Together, they continued the song and ended on a note together. 


“Nothing was said, I still have no clue who it was. It was embarrassing, but also pretty awesome,” he said.


Starmie Bennett, a junior  at WT, also has a seemingly embarrassing story during her freshman year of school. Bennett’s first class of her college career was at 9 a.m. in the Fine Arts Complex. She decided that she needed to arrive as early as possible.


“I just wanted to be a good student and show up early enough to get a good seat in the class,” Bennett said.


At 8:30 a.m., Bennett walked into the class and saw that despite arriving early, there were already multiple people there and not many seating options. She also noticed that there was a writing assignment already on the board.


“At that point I was dreading every college class, because I realized how hard college obviously was going to be,” Bennett said.


Next thing she knew, the professor slapped a syllabus in her face. Diligently reading it through, she noticed something strange. She realized that she was in an upper level class, instead of her basic freshman course. Immediately, caught up in a panic, she raised her hand and asked the professor if she was in the wrong class.


“What a rookie move,” Bennett laughed.


 She exited the room, and sat down accepting defeat. However, just twenty minutes later, the class that she had accidentally walked into, was letting out. Finally, she realized that she had actually walked into an 8 a.m. class thirty minutes late.


“Take away from this experience: You can’t arrive at a college class until at least 10 minutes before it actually starts,” Bennett said.


While all of these horror stories occurred either last year or a couple years ago, West Texas A&M Alumni, DeAnne Roberts, proves that freshman still had a hard time back in her day.

Roberts attended WT when it was still called West Texas State University, and was a freshman in 1981. She describes herself walking to class, “adorned with 80’s big hair, bright makeup, and high heels.” When she finally got seated, she glanced around the room until she noticed a man.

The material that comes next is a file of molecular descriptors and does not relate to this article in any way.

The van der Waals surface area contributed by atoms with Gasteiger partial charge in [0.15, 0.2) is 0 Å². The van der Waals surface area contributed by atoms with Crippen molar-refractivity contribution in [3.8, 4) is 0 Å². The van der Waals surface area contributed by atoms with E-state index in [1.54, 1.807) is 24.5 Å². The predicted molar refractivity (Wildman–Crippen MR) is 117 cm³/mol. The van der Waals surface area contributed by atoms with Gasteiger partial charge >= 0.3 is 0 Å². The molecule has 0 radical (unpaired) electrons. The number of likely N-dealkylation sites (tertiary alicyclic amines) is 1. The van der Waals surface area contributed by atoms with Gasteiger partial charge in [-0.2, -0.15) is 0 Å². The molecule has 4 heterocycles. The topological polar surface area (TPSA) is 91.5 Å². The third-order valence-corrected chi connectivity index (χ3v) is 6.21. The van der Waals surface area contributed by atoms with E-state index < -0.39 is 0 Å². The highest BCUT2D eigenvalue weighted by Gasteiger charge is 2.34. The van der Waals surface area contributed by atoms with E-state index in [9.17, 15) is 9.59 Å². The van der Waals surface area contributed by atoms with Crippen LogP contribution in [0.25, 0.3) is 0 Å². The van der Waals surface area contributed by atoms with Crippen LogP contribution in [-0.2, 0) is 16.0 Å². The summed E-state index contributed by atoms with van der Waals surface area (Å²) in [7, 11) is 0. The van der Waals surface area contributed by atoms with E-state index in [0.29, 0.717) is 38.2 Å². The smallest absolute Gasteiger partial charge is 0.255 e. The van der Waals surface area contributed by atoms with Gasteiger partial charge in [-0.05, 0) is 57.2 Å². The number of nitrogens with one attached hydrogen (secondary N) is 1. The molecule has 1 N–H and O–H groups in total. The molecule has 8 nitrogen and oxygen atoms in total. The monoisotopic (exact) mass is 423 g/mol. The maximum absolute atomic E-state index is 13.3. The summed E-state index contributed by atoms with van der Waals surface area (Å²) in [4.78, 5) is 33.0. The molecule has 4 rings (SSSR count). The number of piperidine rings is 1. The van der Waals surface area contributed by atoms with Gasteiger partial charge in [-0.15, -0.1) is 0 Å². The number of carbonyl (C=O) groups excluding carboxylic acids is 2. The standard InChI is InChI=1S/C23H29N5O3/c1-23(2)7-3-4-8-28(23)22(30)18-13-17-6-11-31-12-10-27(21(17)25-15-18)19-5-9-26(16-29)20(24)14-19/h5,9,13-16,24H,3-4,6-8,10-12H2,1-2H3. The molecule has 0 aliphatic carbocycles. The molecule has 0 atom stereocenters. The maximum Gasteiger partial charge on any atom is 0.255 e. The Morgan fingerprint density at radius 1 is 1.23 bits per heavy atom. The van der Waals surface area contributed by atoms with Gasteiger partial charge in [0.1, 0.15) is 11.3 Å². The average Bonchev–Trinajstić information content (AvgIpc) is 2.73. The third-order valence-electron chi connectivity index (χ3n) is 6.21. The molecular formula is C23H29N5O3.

“He was the hottest guy I had ever seen in my life and he was looking right back at me,” Roberts said.


Completely frazzled, she tried to decide what to do. She thought about giving him the “eye”, or just acting as if she did not even notice him. When the professor started talking, she finally just decided to pay attention in class and try not to think about it. When the class concluded, she rose from her chair, gathered her backpack, and strolled towards the first stairwell. As she made her way down, she became increasingly aware of his presence behind her.

“I know his eyes were captivated by my every move. I put my shoulders back, sucked my stomach in, and continued my descent,” Roberts said.

About a quarter of the way down, her left heel suddenly caught on the edge of the step. In an instant, her backside and chance of snagging Mr. WT were all up in the air. For a full minute and a half, her body toppled and flopped as she fell, taking down several other students along the way. In an abrupt second, she found herself sprawled in a heap, on the ground, shocked at what had just happened. All the sudden a hand reached out of the crowd and pulled her to her feet. It was him.

“Can you dance any better than you can walk?” he said, cracking a huge smile.


Roberts explained that his voice was like a “man-angel.” She had fallen on top of two sorority girls, angering them, but he came to her rescue.

 

These stories all give an accurate description of what anyone’s freshman year of college can be like. However, they also show that even if the worst of the worst happens, life will always go on. While it may seem horrible at the time, it can be something to laugh at in the end, and who knows, maybe it will result in meeting Mr. WT.


Hailee Cox

Staff Writer